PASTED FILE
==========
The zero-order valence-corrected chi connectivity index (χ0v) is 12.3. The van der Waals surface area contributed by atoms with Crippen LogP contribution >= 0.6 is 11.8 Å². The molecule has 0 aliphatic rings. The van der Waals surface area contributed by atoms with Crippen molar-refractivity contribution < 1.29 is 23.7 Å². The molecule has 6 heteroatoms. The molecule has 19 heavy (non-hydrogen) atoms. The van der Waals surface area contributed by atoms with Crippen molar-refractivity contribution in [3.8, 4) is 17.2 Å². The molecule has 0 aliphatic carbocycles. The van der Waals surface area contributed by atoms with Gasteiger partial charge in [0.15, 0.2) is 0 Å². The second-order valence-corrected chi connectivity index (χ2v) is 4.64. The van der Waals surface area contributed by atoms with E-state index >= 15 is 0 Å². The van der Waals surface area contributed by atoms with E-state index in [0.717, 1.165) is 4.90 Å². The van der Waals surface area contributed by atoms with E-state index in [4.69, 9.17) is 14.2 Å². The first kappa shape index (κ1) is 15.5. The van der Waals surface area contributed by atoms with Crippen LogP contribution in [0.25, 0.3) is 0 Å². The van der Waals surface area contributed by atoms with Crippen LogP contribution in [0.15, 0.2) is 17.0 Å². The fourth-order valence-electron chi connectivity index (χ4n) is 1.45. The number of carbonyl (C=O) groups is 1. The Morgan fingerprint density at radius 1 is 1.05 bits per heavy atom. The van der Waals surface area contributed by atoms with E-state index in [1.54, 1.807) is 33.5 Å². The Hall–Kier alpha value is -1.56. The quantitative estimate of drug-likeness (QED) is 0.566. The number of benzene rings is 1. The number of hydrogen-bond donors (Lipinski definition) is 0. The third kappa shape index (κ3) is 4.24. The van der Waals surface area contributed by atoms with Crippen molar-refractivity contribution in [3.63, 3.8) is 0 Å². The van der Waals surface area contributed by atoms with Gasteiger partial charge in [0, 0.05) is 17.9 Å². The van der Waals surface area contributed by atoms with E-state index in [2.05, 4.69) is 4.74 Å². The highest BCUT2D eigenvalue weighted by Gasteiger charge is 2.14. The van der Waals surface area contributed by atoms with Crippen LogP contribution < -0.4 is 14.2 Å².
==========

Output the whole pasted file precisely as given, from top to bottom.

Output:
The zero-order valence-corrected chi connectivity index (χ0v) is 12.3. The van der Waals surface area contributed by atoms with Crippen LogP contribution >= 0.6 is 11.8 Å². The molecule has 0 aliphatic rings. The van der Waals surface area contributed by atoms with Crippen molar-refractivity contribution < 1.29 is 23.7 Å². The molecule has 6 heteroatoms. The molecule has 19 heavy (non-hydrogen) atoms. The van der Waals surface area contributed by atoms with Crippen molar-refractivity contribution in [3.8, 4) is 17.2 Å². The molecule has 0 aliphatic carbocycles. The van der Waals surface area contributed by atoms with Gasteiger partial charge in [0.15, 0.2) is 0 Å². The second-order valence-corrected chi connectivity index (χ2v) is 4.64. The van der Waals surface area contributed by atoms with E-state index >= 15 is 0 Å². The van der Waals surface area contributed by atoms with E-state index in [0.717, 1.165) is 4.90 Å². The van der Waals surface area contributed by atoms with E-state index in [4.69, 9.17) is 14.2 Å². The first kappa shape index (κ1) is 15.5. The van der Waals surface area contributed by atoms with Crippen LogP contribution in [0.25, 0.3) is 0 Å². The van der Waals surface area contributed by atoms with Crippen LogP contribution in [0.15, 0.2) is 17.0 Å². The fourth-order valence-electron chi connectivity index (χ4n) is 1.45. The number of carbonyl (C=O) groups is 1. The Morgan fingerprint density at radius 1 is 1.05 bits per heavy atom. The van der Waals surface area contributed by atoms with E-state index in [1.54, 1.807) is 33.5 Å². The Hall–Kier alpha value is -1.56. The quantitative estimate of drug-likeness (QED) is 0.566. The number of benzene rings is 1. The number of hydrogen-bond donors (Lipinski definition) is 0. The third kappa shape index (κ3) is 4.24. The van der Waals surface area contributed by atoms with Crippen molar-refractivity contribution in [3.63, 3.8) is 0 Å². The van der Waals surface area contributed by atoms with Gasteiger partial charge in [0, 0.05) is 17.9 Å². The van der Waals surface area contributed by atoms with E-state index in [2.05, 4.69) is 4.74 Å². The highest BCUT2D eigenvalue weighted by Gasteiger charge is 2.14. The van der Waals surface area contributed by atoms with Crippen LogP contribution < -0.4 is 14.2 Å².